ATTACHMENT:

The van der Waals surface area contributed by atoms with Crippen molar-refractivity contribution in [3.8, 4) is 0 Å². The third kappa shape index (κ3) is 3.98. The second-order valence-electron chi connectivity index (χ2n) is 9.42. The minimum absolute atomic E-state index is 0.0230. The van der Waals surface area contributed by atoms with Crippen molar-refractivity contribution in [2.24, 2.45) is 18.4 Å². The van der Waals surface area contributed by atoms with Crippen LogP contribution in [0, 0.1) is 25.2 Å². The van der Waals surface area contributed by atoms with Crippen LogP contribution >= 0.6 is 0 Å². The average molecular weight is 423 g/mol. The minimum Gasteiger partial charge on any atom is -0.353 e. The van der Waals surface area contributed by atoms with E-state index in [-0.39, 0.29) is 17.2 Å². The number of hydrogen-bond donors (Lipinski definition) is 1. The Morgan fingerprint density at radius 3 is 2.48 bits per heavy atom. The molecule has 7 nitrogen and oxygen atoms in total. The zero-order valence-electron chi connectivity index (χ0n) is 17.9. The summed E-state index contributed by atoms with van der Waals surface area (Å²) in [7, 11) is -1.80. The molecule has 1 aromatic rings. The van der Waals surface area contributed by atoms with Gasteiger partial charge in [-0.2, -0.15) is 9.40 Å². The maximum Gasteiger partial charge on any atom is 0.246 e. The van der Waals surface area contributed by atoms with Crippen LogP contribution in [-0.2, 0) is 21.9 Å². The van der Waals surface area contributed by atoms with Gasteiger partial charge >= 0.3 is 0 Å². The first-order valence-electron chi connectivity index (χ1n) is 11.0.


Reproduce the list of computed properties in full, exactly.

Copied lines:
The van der Waals surface area contributed by atoms with Crippen molar-refractivity contribution in [3.8, 4) is 0 Å². The third kappa shape index (κ3) is 3.98. The second-order valence-electron chi connectivity index (χ2n) is 9.42. The minimum absolute atomic E-state index is 0.0230. The van der Waals surface area contributed by atoms with Crippen molar-refractivity contribution in [2.24, 2.45) is 18.4 Å². The van der Waals surface area contributed by atoms with Crippen LogP contribution in [0, 0.1) is 25.2 Å². The van der Waals surface area contributed by atoms with Crippen LogP contribution >= 0.6 is 0 Å². The average molecular weight is 423 g/mol. The minimum Gasteiger partial charge on any atom is -0.353 e. The van der Waals surface area contributed by atoms with E-state index in [-0.39, 0.29) is 17.2 Å². The number of hydrogen-bond donors (Lipinski definition) is 1. The Morgan fingerprint density at radius 3 is 2.48 bits per heavy atom. The molecule has 7 nitrogen and oxygen atoms in total. The zero-order valence-electron chi connectivity index (χ0n) is 17.9. The summed E-state index contributed by atoms with van der Waals surface area (Å²) in [7, 11) is -1.80. The molecule has 1 aromatic rings. The van der Waals surface area contributed by atoms with Gasteiger partial charge in [-0.2, -0.15) is 9.40 Å². The maximum Gasteiger partial charge on any atom is 0.246 e. The van der Waals surface area contributed by atoms with Crippen LogP contribution in [-0.2, 0) is 21.9 Å². The van der Waals surface area contributed by atoms with Gasteiger partial charge >= 0.3 is 0 Å². The first-order valence-electron chi connectivity index (χ1n) is 11.0.